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I'm rubbish at listing my favourite books and, for that matter, remembering when I read them if it was more than a couple of weeks ago. I did really enjoy Senlin Ascends and The Bear and the Serpent though. I think I read The Obelisk Gate this year too which was excellent. 

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Don't mention Too Like The Lightning or lil valley will come in here and throw things at you :P

My copy of The Will To Battle is sitting here looking at my accusingly, but it's next.

Edited by Darth Richard II

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I don't believe I read any 2017 releases this year. I tend to let the hype die down around most novels to see how the reviews usually settle. That way I'm usually not disappointed in my reads. Only two of my reads disappointed me: Uprooted and The Stars are Legion. I gave up on Uprooted but slogged through The Stars are Legion. My favorite reads(sticking to fiction to keep the list manageable) in no particular order were:

The Unbearable Lightness of Being, Milan Kundera

The Bridge on the Drina, Ivo Andric

The Library at Mount Char, Scott Hawkins

Children of Time, Adrian Tchaikovsky

The Windup Girl, Paulo Bacigalupi

Three Parts Dead, Max Gladstone

Angle of Repose, Wallace Stegner

True Grit, Charles Portis

An Officer and a Spy, Robert Harris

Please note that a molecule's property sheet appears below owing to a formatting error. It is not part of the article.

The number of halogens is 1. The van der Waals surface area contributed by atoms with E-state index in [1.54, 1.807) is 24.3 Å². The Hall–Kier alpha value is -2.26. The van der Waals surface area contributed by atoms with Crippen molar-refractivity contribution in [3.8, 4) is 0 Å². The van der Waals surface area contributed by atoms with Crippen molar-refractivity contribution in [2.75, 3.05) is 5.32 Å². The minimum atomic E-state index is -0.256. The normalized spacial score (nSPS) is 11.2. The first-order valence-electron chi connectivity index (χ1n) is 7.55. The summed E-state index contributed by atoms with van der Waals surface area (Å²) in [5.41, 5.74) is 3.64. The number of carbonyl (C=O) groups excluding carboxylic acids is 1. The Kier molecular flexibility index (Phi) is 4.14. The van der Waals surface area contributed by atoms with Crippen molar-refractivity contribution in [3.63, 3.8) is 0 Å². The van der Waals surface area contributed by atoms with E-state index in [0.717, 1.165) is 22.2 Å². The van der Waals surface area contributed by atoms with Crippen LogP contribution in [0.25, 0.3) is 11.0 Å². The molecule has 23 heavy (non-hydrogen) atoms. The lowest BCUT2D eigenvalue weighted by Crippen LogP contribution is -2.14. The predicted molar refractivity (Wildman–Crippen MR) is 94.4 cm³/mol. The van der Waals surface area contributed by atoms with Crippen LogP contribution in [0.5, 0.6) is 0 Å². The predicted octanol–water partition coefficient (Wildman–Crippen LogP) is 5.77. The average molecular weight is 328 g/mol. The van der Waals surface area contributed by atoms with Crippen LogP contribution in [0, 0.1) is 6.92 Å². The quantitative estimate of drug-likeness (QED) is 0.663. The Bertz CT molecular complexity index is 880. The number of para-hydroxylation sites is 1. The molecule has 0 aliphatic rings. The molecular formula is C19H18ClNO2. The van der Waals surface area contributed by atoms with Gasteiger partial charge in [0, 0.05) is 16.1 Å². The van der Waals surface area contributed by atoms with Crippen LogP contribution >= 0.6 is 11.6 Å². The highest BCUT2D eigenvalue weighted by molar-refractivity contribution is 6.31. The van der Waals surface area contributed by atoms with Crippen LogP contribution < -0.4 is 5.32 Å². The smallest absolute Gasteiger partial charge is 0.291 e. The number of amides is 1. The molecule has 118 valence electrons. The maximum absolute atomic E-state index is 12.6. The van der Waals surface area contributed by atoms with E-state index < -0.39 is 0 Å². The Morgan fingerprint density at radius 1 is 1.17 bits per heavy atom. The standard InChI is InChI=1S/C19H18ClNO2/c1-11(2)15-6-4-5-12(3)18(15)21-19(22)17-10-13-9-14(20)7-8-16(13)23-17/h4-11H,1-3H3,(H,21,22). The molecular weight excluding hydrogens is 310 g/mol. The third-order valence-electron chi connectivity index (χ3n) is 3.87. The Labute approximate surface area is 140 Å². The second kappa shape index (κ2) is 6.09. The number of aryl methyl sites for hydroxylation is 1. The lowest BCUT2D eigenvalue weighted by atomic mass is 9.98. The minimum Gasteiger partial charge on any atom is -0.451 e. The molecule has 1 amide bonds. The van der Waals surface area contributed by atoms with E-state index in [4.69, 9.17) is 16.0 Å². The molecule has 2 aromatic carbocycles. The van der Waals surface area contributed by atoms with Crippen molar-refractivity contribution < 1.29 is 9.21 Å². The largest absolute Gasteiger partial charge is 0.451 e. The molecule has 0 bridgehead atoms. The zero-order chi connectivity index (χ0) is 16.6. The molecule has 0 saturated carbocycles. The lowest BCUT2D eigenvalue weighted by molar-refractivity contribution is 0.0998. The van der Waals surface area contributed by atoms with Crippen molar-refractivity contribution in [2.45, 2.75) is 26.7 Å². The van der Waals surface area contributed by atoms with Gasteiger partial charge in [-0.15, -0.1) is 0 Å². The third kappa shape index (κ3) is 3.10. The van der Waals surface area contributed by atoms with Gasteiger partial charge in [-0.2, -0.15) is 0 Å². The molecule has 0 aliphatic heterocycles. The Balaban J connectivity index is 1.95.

The Time It Never Rained, Elmer Kelton

 

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I enjoyed reading these books the most this year:

Rad American Women A-Z, by Kate Schatz, illustrated by Miriam Klein Stahl

Off to Be the Wizard, by Scott Meyer

Three Parts Dead, by Max Gladstone

Inferior, by Peadar O Guilin

No Good Dragon Goes Unpunished, by Rachel Aaron

Old Man's War, by John Scalzi

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1. Grace of Kings by Ken Liu

2. Perdido Street Station by China Mieville

3. The  Unholy Consult by R. Scott Bakker

All three of those were strong enough to be my #1 in most years.  Even TUC which is admittedly uneven and possibly frustrating.

Edited by End of Disc One

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I always like to put together a Top 3 books I read each year, so that it's truly the best of the best.  For this year that was:

Station Eleven by Emily St. John Mandel.  Delightful post apocalyptic story.  A disease wipes out most of humanity, and those that survive must decide how to hold on to their humanity.  Less depressing than most post-apocalyptic stories, and beautifully written.

The First Fifteen Lives of Harry August by Claire North.  A small subset of people live their lives over and over again, learning from their experiences and understandably amassing a great deal of power and wealth.  Trouble arises when one of them sets out on a reckless quest for knowledge at all costs.